Episode 100: Thrice-Greatest Hermes

There has been a Hermes-shaped hole in the SHWEP until now; this is partly because we wanted to save something special for Episode 100, and who better than the primordial Egyptian sage (for it is he), and partly because, while we have numerous Hermetica attested from the Hellenistic period onward, it is in late antiquity that the Hermetica known and loved by western esotericism were written. Unless, that is, they were written much earlier, which is by no means an impossibility based on the evidence.

In this episode we introduce and muse on the figure of the ancient Egyptian sage Hermes, his extended and ramified reception-tradition in western esotericism, his many writings (down to the twentieth century), and more. What is a Hermetic text, in antiquity and later? What is the Corpus Hermeticum, what makes it special, and what other texts do we have which cast light on the possible thought-world lying behind the Corpus? What, on the other hand, do we mean by ‘Hermetic tradition’, ‘Hermetic philosophy’, and similar terms? How ‘Hermetic’ is western esotericism as a whole? And what is the single funkiest expression of the Hermetic tradition on record?

All of these questions and more are answered, and we introduce a long series of interviews and episodes revolving around Hermes and his many publications in antiquity.

Note on the number of texts in the Corpus Hermeticum: There are 18 of these, as the Corpus is normally understood – 17 Greek texts and the Latin Asclepius. In this episode I sloppily mention 18 Greek texts. What gives? Well, the Greek Hermetica are numbered 1-18, but there is no tractate 15 in modern editions. Copenhaver 1992, p. xlix explains this situation:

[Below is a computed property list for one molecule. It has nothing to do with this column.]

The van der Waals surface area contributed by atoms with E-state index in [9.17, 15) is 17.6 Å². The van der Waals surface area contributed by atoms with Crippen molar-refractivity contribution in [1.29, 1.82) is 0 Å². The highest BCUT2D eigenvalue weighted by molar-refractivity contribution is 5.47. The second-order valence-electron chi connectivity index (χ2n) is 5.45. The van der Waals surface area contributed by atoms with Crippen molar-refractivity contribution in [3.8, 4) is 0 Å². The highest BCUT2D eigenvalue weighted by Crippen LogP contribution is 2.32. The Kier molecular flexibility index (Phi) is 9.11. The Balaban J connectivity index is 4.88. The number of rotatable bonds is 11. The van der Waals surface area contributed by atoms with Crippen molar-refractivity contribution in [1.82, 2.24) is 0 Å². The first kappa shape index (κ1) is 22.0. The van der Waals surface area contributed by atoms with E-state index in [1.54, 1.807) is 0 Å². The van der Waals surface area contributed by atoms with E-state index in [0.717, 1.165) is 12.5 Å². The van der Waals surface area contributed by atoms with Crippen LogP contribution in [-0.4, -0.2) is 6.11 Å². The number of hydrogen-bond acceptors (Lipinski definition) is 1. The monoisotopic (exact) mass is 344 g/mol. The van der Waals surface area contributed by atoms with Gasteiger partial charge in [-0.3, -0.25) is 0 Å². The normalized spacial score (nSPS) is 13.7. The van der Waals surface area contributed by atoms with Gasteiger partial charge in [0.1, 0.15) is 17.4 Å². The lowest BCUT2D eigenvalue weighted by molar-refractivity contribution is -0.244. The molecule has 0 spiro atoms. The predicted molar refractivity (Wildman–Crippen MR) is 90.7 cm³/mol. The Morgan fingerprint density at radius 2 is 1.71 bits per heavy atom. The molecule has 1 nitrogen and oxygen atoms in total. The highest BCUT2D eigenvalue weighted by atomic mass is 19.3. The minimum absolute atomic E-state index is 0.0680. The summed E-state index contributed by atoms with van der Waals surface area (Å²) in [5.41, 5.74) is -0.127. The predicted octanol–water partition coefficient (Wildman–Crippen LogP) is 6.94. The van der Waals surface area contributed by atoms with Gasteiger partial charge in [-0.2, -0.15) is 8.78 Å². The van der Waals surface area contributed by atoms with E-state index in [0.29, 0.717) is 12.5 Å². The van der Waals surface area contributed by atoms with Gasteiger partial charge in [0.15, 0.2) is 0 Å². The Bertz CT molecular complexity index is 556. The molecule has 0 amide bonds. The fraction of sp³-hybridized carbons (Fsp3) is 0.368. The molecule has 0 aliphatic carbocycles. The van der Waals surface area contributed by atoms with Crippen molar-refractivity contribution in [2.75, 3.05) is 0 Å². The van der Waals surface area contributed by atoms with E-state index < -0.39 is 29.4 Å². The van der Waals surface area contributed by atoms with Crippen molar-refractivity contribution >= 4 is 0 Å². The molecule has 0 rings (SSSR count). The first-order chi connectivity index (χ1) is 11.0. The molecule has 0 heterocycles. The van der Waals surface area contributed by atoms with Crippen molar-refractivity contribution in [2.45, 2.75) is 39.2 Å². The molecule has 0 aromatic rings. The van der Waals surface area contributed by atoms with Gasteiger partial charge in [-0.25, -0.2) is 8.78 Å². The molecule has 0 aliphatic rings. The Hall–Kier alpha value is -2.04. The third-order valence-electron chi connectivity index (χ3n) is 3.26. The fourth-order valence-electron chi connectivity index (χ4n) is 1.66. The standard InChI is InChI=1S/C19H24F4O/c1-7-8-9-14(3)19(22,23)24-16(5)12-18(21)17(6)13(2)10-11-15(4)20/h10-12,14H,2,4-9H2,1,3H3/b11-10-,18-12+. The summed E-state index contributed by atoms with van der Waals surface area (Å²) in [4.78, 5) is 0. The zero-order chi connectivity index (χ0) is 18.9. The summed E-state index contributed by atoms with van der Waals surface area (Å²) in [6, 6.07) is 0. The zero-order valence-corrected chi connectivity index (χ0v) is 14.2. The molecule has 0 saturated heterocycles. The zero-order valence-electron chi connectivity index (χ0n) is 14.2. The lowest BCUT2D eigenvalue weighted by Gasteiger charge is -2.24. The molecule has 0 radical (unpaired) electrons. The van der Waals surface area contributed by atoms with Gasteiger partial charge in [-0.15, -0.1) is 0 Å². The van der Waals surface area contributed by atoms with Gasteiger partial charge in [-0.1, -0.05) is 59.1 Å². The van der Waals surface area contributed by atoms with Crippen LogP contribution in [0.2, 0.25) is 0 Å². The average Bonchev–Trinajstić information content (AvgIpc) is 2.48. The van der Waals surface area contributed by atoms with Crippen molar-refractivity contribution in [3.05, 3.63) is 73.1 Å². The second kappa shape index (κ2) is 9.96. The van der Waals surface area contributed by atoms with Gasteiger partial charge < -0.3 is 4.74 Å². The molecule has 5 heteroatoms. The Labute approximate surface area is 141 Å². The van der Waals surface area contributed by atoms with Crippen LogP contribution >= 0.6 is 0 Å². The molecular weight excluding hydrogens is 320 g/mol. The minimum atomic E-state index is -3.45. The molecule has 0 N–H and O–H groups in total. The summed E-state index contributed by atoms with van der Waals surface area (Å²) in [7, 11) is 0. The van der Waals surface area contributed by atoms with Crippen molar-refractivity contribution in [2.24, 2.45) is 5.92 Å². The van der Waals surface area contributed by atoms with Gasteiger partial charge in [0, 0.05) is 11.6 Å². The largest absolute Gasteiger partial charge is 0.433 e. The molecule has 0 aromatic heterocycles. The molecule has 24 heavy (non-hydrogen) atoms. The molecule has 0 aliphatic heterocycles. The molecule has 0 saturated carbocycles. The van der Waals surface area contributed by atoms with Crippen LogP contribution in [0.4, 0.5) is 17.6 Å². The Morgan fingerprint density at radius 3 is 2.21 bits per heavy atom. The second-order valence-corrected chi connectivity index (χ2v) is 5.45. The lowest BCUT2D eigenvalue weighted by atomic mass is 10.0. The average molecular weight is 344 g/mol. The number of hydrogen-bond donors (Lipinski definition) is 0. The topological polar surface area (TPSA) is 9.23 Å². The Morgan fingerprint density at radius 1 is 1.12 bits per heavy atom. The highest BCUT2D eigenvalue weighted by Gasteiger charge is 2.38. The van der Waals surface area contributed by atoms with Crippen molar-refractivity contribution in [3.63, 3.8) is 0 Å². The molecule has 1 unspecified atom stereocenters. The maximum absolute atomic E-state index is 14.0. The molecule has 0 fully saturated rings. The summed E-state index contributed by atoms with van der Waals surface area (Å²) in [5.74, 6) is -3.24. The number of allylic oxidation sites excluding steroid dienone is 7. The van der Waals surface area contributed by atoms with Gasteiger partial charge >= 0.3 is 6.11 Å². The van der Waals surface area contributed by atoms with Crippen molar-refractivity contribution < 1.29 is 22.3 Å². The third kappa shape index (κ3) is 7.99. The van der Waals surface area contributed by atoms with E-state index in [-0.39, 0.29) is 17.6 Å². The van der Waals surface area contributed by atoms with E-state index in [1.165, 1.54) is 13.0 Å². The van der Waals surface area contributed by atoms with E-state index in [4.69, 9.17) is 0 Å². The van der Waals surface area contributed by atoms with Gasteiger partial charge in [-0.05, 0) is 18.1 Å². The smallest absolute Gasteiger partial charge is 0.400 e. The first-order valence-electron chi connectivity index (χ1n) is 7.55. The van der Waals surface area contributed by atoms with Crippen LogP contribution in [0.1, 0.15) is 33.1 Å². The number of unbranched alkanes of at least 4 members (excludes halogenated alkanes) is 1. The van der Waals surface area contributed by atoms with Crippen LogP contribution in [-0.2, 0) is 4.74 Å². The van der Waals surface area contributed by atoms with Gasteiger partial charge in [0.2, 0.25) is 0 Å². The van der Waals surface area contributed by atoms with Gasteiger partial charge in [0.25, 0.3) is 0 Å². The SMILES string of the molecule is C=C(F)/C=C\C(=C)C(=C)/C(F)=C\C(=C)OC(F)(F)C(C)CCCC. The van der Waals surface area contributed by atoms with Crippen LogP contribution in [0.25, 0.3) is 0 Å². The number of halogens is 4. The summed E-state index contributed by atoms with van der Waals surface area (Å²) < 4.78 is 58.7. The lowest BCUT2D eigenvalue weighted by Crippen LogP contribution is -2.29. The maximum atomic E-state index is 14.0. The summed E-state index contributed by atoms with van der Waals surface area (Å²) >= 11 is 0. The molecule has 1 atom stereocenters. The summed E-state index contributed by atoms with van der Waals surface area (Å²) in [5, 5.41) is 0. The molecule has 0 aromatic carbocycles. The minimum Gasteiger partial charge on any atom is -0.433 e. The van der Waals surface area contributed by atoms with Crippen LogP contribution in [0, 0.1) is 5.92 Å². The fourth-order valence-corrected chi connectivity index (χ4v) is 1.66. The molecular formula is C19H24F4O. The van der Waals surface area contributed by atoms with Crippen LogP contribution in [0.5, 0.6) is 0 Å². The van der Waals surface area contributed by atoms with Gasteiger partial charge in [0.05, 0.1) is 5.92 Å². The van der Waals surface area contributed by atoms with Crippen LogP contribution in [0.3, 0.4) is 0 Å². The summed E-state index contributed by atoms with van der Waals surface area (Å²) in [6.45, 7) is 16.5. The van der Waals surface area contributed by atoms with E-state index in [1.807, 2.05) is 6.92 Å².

‘Adrien Turnebus published the first Greek edition in 1554, using a complete manuscript of the Corpus and including Angelo Vergezio’s Suda entry on Hermes as well as three pieces from Stobaeus. In 1574 Frangois de Foix de Candale put out a new Greek text, actually the edition of Turnebus improved by Joseph Scaliger but without C.H. XVII and XVIII; it was accompanied by a Latin translation and included as a fifteenth treatise the Suda entry along with the Stobaean excerpts that Turnebus had published. Although this extra material dropped out in later editions, the numbering of the later treatises as XVI-XVIII continued, so that our Corpus has no fifteenth logos.’

Works Cited in this Episode:

Primary (in order mentioned in the episode):

  • Zeus to Hermes: Homer, Iliad XXIV.334-5.
  • Artapanus on Hermes/Moses: cited Euseb. Præp. Ev. IX.27.6.
  • Cicero on five Mercurii: De nat. de. III.22.